“Your father has to have an operation,” said my Mum as she hurried me over to the school park after the concert, “you can see him tomorrow after school.”
Where my mother had managed to suppress my curiosity before with an urgent yet calm tone to her voice, now a whole days worth of questions needed answering. What were the surgeons doing? What was a surgeon? Were they really going to cut my Dad open? How can they fix a hip if its shattered into pieces? Are they really going to put a big piece of metal in his body? Really? How do they put him to sleep? Isn’t that what vets do to animals?
It was cold and dark. Old Abram Brown hung around. Back through the King’s Forest, we were going home to a house missing a family member. A part-cooked Sunday lunch had gone cold in the oven. None of us knew how things were going to be from now on. Everything had suddenly and irretrievably gone weird. Our daily routine was to be radically changed. Two daily visits for a period of three months after which Dad would be discharged and driven back home where he would spend a further three months recuperating and valiantly rebuilding his life.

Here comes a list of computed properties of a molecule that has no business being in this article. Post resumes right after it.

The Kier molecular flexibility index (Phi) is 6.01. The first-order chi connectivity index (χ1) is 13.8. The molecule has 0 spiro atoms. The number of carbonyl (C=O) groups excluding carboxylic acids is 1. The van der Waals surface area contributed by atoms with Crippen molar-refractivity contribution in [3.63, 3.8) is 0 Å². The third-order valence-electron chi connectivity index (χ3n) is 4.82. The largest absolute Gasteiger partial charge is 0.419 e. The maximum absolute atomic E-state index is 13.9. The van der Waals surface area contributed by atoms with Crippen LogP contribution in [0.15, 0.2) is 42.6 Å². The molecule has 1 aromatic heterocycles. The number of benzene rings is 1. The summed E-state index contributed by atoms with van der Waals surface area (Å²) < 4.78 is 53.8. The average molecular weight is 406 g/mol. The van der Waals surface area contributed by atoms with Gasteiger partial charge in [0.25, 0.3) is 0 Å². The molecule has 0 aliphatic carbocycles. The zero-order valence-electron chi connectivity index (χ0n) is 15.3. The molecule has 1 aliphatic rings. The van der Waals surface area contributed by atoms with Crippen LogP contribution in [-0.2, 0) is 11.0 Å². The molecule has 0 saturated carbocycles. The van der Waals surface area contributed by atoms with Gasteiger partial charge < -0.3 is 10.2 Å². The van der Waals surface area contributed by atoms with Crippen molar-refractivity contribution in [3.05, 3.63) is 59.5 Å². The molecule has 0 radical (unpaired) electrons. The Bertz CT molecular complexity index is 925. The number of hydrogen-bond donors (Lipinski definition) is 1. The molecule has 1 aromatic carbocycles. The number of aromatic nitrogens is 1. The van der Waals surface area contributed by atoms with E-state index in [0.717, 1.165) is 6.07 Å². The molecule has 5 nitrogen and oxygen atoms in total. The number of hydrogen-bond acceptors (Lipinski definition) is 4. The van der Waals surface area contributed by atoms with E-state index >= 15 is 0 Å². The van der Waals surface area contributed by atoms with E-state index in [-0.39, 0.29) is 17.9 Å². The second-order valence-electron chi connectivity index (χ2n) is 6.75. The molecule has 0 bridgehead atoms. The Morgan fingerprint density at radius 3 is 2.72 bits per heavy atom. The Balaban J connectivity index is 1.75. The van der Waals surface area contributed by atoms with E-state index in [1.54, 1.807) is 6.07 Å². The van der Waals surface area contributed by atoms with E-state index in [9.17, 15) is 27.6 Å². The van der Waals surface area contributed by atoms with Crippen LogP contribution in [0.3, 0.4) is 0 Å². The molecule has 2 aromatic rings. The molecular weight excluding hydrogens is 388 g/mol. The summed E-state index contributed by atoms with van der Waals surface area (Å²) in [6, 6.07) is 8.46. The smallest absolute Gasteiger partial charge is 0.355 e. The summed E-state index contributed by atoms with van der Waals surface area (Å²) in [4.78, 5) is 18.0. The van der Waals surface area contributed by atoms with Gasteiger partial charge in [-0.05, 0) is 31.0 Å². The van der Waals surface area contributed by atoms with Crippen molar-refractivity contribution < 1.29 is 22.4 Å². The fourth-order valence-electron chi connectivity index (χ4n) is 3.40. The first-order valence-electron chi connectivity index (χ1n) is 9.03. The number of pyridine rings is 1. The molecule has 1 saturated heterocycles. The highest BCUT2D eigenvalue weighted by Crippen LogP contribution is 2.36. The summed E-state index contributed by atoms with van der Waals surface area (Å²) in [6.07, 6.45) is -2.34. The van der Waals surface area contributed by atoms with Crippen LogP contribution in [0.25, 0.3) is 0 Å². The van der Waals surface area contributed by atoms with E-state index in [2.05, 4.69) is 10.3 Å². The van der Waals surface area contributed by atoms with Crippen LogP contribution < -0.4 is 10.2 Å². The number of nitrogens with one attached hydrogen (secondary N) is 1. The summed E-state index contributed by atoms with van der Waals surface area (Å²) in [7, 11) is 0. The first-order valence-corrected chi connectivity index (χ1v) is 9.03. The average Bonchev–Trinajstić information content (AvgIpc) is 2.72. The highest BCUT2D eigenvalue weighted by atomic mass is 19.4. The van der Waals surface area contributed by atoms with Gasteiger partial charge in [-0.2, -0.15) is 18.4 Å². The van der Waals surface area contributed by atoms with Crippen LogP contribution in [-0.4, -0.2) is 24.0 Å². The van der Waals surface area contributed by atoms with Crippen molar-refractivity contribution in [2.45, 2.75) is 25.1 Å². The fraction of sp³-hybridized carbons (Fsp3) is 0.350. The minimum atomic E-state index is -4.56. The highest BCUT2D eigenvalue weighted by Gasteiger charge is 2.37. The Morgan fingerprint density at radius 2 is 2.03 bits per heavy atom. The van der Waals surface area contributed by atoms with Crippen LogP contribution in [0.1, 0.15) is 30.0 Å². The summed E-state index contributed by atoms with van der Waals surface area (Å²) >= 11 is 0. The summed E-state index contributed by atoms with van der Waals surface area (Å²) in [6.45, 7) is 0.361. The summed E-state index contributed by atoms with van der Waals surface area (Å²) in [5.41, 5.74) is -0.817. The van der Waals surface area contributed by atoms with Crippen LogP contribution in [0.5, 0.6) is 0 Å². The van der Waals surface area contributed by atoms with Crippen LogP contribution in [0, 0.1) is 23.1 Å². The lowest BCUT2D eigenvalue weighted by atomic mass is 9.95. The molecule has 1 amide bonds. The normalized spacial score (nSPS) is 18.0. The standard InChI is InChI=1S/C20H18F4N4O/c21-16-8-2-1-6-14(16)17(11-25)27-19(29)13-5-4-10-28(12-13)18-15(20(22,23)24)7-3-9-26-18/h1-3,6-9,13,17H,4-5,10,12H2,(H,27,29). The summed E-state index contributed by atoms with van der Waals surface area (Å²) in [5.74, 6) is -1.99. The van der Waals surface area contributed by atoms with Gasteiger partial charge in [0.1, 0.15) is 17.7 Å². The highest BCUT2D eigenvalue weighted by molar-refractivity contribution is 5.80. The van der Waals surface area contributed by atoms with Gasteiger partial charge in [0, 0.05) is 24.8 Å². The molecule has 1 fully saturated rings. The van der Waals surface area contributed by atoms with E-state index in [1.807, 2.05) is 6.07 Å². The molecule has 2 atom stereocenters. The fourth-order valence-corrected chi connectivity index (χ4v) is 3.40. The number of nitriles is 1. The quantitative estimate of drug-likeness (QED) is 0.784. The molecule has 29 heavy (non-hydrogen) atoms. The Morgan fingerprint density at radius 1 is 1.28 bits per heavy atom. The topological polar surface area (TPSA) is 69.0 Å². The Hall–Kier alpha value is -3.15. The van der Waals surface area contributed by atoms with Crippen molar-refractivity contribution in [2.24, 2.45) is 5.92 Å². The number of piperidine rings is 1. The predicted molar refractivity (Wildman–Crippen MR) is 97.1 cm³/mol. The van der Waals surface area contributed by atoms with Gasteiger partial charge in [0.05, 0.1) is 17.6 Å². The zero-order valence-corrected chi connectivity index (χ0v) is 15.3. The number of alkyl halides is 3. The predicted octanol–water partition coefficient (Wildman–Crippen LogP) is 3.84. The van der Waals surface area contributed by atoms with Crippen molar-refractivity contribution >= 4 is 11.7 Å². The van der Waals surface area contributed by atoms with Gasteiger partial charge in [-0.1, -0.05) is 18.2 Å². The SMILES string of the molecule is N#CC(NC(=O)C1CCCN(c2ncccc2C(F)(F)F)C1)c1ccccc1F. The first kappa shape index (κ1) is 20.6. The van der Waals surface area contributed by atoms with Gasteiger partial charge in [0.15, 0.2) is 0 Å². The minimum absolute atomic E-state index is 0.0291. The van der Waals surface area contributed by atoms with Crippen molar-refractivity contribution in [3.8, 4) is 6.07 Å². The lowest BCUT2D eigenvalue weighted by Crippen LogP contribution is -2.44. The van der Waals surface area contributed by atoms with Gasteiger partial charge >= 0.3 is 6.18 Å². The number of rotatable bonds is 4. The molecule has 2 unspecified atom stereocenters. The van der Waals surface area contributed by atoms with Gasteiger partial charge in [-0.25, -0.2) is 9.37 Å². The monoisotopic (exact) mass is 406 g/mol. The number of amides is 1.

But before that – before the agonising sight of him home, sat in the armchair after his long spell away and all of us crouched crying with relief he was ‘out of the woods’ – were the daily walks to the ward at the West Suffolk Hospital. The endless corridors of polished floors.